By Mary Volmer ’01, MFA ’05
Volmer is the author of Crown of Dust. She was the recipient of a Rotary Ambassadorial Scholarship to the University of Wales and a Chester Aaron and Agnes Butler Scholarship in creative writing at Saint Mary’s College. Her nonfiction has appeared in Full Court Press, Women's Basketball Magazine, MUTHA Magazine, and Fiction Writers Review. Her second novel, Reliance, Illinois, came out in May.
In 1848, the Fox sisters, Maggie and Kate, professed the ability to communicate, through a series of tips and taps called “rappings,” with spirits beyond the grave. Prank or not, their claims were taken seriously and championed by progressive Quakers, who also believed in other radical impossibilities—universal suffrage, for example, and abolition. During and after the Civil War, the spiritualist movement the sisters inspired, swept the bereaved nation, and spirit mediums, mostly women, discovered a niche in an economy largely closed to them.
Were they frauds, feeding on the grief and willing ignorance of others? Did they indeed, have the power to piece and channel voices of loved ones? I’m not sure. I do know that as a child, I believed something no less fanciful than existence of spirits: I believed in History.
Imagine a complete and indestructible record of all people and deeds, good and bad; a chronicle kept, like a journal, in some kind of celestial library. Think of a stone monolith with a portico; imagine red brick. The important thing is that a record existed and could be called forth whenever needed. If this notion of History carried the threat of Christian judgment, it also contained the comforting illusion of permanence. Historians, guardians of the record, were unbiased, benevolent as librarians, and the books they wrote, accurate representations of the past.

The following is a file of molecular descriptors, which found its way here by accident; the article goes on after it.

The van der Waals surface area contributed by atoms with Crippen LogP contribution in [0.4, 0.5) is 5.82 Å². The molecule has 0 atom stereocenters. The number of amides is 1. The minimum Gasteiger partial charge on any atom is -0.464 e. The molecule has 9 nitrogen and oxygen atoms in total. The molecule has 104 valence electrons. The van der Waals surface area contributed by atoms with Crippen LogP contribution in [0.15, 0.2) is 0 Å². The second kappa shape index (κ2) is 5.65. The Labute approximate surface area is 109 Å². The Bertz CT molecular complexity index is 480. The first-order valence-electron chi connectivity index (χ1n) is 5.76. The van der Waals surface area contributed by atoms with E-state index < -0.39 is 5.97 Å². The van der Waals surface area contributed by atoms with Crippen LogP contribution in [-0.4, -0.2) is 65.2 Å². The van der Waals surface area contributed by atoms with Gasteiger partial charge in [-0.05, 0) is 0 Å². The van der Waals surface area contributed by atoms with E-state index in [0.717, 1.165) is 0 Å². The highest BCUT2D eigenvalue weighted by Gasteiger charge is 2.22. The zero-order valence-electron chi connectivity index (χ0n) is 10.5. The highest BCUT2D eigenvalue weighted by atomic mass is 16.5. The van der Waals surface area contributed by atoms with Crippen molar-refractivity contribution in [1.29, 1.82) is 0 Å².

I was nearly 22, living abroad as a Rotary Scholar in Wales before I recognized how porous, incomplete, and subjective the record was, how full of gaps and omissions, at least the human record.
Part of my scholarship required I travel, giving lectures on the California Gold Rush at Rotary Clubs through the Welsh midlands. No one seemed to care that I, an aspiring writer, had no formal education in history. I was from California; proviso enough for my Welsh hosts. Driven by terror, I scoured textbooks and popular histories—beautiful tomes, full of maps, charts, dates of discoveries, pictures of young men with rakish grins—and wrote a presentation. It wasn’t terrible, but it was textbook and left my audiences, mostly male and over 60, politely uninspired. So was I, until one day a woman—a club member’s wife, white hair thinning on top—raised her hand.
“What about women?” she asked. “Were there women in the gold rush?”
I don’t remember where on the Welsh coast the club was—Aberaeron maybe, or Fishguard—but I remember that question. With my naive faith in history, it was a question I’d never thought to ask.
I closed the textbooks. I went back to the library. I went looking for women. They weren’t easy to find but their untold stories, once discovered—in small press histories, in memoirs, and journals, many of them fragmented and incomplete—became the foundation of my first two novels Crown of Dust and Reliance, Illinois.
Writing those books I learned that women’s history is fruitful territory for fiction. This might seem odd given the historical record overwhelmingly privileges men, conquest, and the spectacle of war. Women, when they appear, are side notes, or exceptions. Beyond three poles of existence—birth, marriage, and death—their stories remain largely undocumented and inconsistent; a fossil record of heirlooms, which borrowing Virginia Woolf’s lament, “lies at present locked in old diaries, stuffed away in old drawers, half-obliterated in the memories of the aged.”
But for a writer, nothing is as attractive as a lost or untold story; and a fiction writer with the patience to dig through hard to find, intimate and sometimes unreliable sources, is permitted to fill in with imagination what the record leaves out. She has freedom to speculate and create fully conceived characters from an amalgam of people about whom little might be individually known. What the facts of history provide is the landscape of a life and the skeleton of a story. Like spirit rappers before her, she uses that skeleton and those small telling effects she discovers to build a plot, to summon lives lost in time, and give them voice.